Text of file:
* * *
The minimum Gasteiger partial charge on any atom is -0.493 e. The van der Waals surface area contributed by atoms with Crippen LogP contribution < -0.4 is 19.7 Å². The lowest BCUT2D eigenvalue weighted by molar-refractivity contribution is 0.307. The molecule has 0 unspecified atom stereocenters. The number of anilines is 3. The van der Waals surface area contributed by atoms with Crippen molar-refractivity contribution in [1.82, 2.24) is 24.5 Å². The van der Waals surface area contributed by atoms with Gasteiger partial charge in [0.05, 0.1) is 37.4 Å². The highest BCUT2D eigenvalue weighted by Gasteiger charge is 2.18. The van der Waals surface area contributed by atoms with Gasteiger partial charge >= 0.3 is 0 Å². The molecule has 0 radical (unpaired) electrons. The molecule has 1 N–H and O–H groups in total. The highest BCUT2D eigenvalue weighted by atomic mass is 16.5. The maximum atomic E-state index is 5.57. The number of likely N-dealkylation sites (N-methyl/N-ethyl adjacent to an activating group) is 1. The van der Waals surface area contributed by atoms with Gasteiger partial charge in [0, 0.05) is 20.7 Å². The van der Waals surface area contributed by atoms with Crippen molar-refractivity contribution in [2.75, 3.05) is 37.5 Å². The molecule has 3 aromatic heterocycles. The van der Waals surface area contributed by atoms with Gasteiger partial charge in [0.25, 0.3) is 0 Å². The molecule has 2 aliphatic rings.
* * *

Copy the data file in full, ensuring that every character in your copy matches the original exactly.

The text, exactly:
The minimum Gasteiger partial charge on any atom is -0.493 e. The van der Waals surface area contributed by atoms with Crippen LogP contribution < -0.4 is 19.7 Å². The lowest BCUT2D eigenvalue weighted by molar-refractivity contribution is 0.307. The molecule has 0 unspecified atom stereocenters. The number of anilines is 3. The van der Waals surface area contributed by atoms with Crippen molar-refractivity contribution in [1.82, 2.24) is 24.5 Å². The van der Waals surface area contributed by atoms with Gasteiger partial charge in [0.05, 0.1) is 37.4 Å². The highest BCUT2D eigenvalue weighted by Gasteiger charge is 2.18. The van der Waals surface area contributed by atoms with Gasteiger partial charge >= 0.3 is 0 Å². The molecule has 0 radical (unpaired) electrons. The molecule has 1 N–H and O–H groups in total. The highest BCUT2D eigenvalue weighted by atomic mass is 16.5. The maximum atomic E-state index is 5.57. The number of likely N-dealkylation sites (N-methyl/N-ethyl adjacent to an activating group) is 1. The van der Waals surface area contributed by atoms with Gasteiger partial charge in [0, 0.05) is 20.7 Å². The van der Waals surface area contributed by atoms with Crippen molar-refractivity contribution in [2.75, 3.05) is 37.5 Å². The molecule has 3 aromatic heterocycles. The van der Waals surface area contributed by atoms with Gasteiger partial charge in [0.25, 0.3) is 0 Å². The molecule has 2 aliphatic rings.